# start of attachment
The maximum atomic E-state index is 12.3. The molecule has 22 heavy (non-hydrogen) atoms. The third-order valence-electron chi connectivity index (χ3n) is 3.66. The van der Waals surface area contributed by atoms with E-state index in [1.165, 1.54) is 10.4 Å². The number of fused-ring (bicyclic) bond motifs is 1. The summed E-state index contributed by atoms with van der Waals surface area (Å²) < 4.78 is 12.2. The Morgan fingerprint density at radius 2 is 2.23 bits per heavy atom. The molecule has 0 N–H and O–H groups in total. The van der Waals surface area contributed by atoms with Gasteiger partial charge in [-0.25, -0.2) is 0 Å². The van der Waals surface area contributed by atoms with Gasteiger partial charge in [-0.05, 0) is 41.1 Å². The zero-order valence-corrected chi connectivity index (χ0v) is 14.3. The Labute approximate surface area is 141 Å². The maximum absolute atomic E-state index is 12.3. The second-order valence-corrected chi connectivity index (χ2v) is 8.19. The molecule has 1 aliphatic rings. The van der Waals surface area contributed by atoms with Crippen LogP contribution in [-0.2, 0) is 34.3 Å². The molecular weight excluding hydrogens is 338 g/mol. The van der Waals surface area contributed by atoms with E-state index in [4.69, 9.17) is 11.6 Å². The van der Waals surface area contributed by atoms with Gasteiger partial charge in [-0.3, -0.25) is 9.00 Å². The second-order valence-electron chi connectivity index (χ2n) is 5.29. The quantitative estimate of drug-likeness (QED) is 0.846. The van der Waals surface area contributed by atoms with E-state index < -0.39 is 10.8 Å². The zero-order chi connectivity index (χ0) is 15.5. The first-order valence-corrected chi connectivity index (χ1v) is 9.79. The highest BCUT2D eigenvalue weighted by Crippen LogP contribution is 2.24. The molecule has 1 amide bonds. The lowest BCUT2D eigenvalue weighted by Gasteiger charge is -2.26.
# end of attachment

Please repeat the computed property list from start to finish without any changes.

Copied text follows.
The maximum atomic E-state index is 12.3. The molecule has 22 heavy (non-hydrogen) atoms. The third-order valence-electron chi connectivity index (χ3n) is 3.66. The van der Waals surface area contributed by atoms with E-state index in [1.165, 1.54) is 10.4 Å². The number of fused-ring (bicyclic) bond motifs is 1. The summed E-state index contributed by atoms with van der Waals surface area (Å²) < 4.78 is 12.2. The Morgan fingerprint density at radius 2 is 2.23 bits per heavy atom. The molecule has 0 N–H and O–H groups in total. The van der Waals surface area contributed by atoms with Gasteiger partial charge in [-0.25, -0.2) is 0 Å². The van der Waals surface area contributed by atoms with Gasteiger partial charge in [-0.05, 0) is 41.1 Å². The zero-order valence-corrected chi connectivity index (χ0v) is 14.3. The Labute approximate surface area is 141 Å². The maximum absolute atomic E-state index is 12.3. The second-order valence-corrected chi connectivity index (χ2v) is 8.19. The molecule has 1 aliphatic rings. The van der Waals surface area contributed by atoms with Crippen LogP contribution in [-0.2, 0) is 34.3 Å². The molecular weight excluding hydrogens is 338 g/mol. The van der Waals surface area contributed by atoms with E-state index in [4.69, 9.17) is 11.6 Å². The van der Waals surface area contributed by atoms with Gasteiger partial charge in [-0.3, -0.25) is 9.00 Å². The second-order valence-electron chi connectivity index (χ2n) is 5.29. The quantitative estimate of drug-likeness (QED) is 0.846. The van der Waals surface area contributed by atoms with E-state index < -0.39 is 10.8 Å². The zero-order chi connectivity index (χ0) is 15.5. The first-order valence-corrected chi connectivity index (χ1v) is 9.79. The highest BCUT2D eigenvalue weighted by Crippen LogP contribution is 2.24. The molecule has 1 amide bonds. The lowest BCUT2D eigenvalue weighted by Gasteiger charge is -2.26.